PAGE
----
EDMONTON - When Brian Mason was in junior high school, he believed the U.S. needed to fight in Vietnam.
By high school he was against it.
Mason had a keg party to celebrate when America's 37th president, Richard Nixon, quit one step ahead of impeachment for lying and spying on his own people.
Along the way, and in the two-decade political career that has followed, the leader of Alberta's New Democrats hasn't forgotten those lessons — that those who speak truth to power can win but must forever fight for the right to be heard.
"It was a little bit transformative," says Mason, reflecting in an interview on his childhood in Calgary.
"The whole '60s thing was happening. The youth culture was exploding."
Mason was 11 years old when U.S. marines waded ashore at Danang in 1965 to escalate the ground war in Asia.
Communism was on the march, the newspapers and TV told Mason, and America was drawing the line at South Vietnam.
Six years later, it had become a conflict without end or purpose. Thousands of marines and hundreds of thousands of Vietnamese were dead. There were bloody anti-war protests in the United States, the My Lai massacre, Agent Orange and the Pentagon Papers. Success was measured in dead bodies.
Public opinion demanded an end and the U.S. got out.
"Part of it was realizing that what you read in the paper or saw on TV wasn't necessarily an objective reflection of reality, that it often represented what somebody wanted you to think, usually the government," says Mason.
"That was a realization that I had to come to before I could change my mind on things like Vietnam."
The son of an electrical engineer and one of four children, Mason was born on Oct. 12, 1953, in south Calgary. He grew up there, but moved to Edmonton at 21 to continue university.
He did the usual kid things: going to drag races, growing his hair long, catching the bus to the mall to get the new Beatles album "Sgt. Pepper's Lonely Hearts Club Band."
The dinner table discussions were political and came from every direction. His mother was a Liberal, his father a red Tory who later helped found the Reform party. His grandfather was a Tory senator.
"I would try out things by arguing them vociferously," says Mason.
"I would adopt a strong opinion, provisionally argue it and see if it worked. If it didn't work, I would change my mind."
In high school, he helped a friend campaign for student council and got hooked on the strategy and tactics of political combat.
At the University of Alberta, he studied politics and ran for arts rep on student council. He remembers passing out Letraset copies of his five principles to harried undergrads outside the Tory Building lecture halls. Nobody else did. He won.
He served as director of the Federation of Alberta Students, pushing then-Alberta premier Peter Lougheed on reforms for tuition rates and student loans.
After university, he drove a transit bus through Edmonton's lower-income north end to support his wife and young family. Daily he would literally open his door to the challenges of those on the fringe: bleary-eyed mothers up in the pre-dawn darkness taking children to day care, angry teens with nothing to do, men with nowhere to go.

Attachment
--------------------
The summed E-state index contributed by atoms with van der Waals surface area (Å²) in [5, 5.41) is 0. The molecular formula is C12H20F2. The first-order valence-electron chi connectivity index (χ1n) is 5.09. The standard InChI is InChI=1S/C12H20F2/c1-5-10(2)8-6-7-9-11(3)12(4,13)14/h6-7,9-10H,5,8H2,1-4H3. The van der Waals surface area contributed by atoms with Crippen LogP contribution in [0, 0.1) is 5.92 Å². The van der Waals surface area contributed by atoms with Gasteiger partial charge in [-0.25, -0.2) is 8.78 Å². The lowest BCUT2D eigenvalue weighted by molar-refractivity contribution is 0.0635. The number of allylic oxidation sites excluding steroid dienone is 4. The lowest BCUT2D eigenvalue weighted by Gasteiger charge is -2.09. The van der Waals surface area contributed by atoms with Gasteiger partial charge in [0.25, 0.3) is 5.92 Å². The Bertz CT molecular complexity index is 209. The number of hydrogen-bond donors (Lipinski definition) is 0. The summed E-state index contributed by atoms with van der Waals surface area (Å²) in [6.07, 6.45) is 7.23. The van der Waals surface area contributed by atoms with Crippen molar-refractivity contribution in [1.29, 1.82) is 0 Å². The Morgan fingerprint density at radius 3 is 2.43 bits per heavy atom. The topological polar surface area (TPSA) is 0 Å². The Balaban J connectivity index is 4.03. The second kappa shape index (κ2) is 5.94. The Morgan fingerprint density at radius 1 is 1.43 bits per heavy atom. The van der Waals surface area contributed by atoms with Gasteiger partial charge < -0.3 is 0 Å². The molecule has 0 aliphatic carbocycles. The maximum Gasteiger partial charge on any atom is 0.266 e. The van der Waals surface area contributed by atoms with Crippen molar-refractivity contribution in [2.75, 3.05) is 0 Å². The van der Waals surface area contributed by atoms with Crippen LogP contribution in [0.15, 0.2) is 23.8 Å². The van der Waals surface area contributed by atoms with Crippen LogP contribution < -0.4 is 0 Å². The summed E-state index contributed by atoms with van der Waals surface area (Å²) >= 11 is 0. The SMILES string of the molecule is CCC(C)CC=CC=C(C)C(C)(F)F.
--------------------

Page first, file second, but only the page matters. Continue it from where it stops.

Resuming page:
After one shift ended, he found a Salvadoran immigrant still with him, lost in the city. He parked the bus and gave him a ride home in his car.
He ran for city council in 1989 to represent that same north end. To do it, he had to quit his job as a civic employee — a big risk with a young family. Do it, his sister-in-law advised him. If voters see you're willing to risk so much, they'll back you.
He did and they did.
He served 11 years on city council, fighting for an area that had little more than junkyards, pawnshops, a jail, and a landfill.
By the time Mason successfully jumped to the provincial NDP in 2000, his district had sports facilities, transit upgrades, a library and a medical centre.
Mason admits his new life under the dome of the provincial legislature has been difficult.
He went from a consensus government where his voice was heard to a partisan political environment where he was facing massive Tory majorities.
He learned the only way to change policy was by shaming the Tories, speaking past them in question period to mobilize public opinion and force them to act.
He did that in an unrelenting attack that ultimately forced the Tories under former premier Ralph Klein to pull back from controversial health reforms that would have expanded private care and allowed doctors to work in both systems.
The NDP kept the heat on and rallied public opinion against the initiative. There were petitions and rallies. In the spring of 2006, the Tories shelved the plan.
"With their massive majority they couldn't get it past us," says Mason.
"When they dropped it, when they finally said it's dead, Ralph Klein stood up in the legislature in question period and pointed at us and said, 'If it wasn't for that group over there and their misinformation, this plan would have gone ahead.'
"He couldn't have said anything that could have made me more proud."
At 58, Mason says he has no plans to step down despite the impossible task his party faces.
"You lose a battle but you make a point, and people get it, and the politics shifts. You fight another battle and it shifts some more.
"And you can make progress."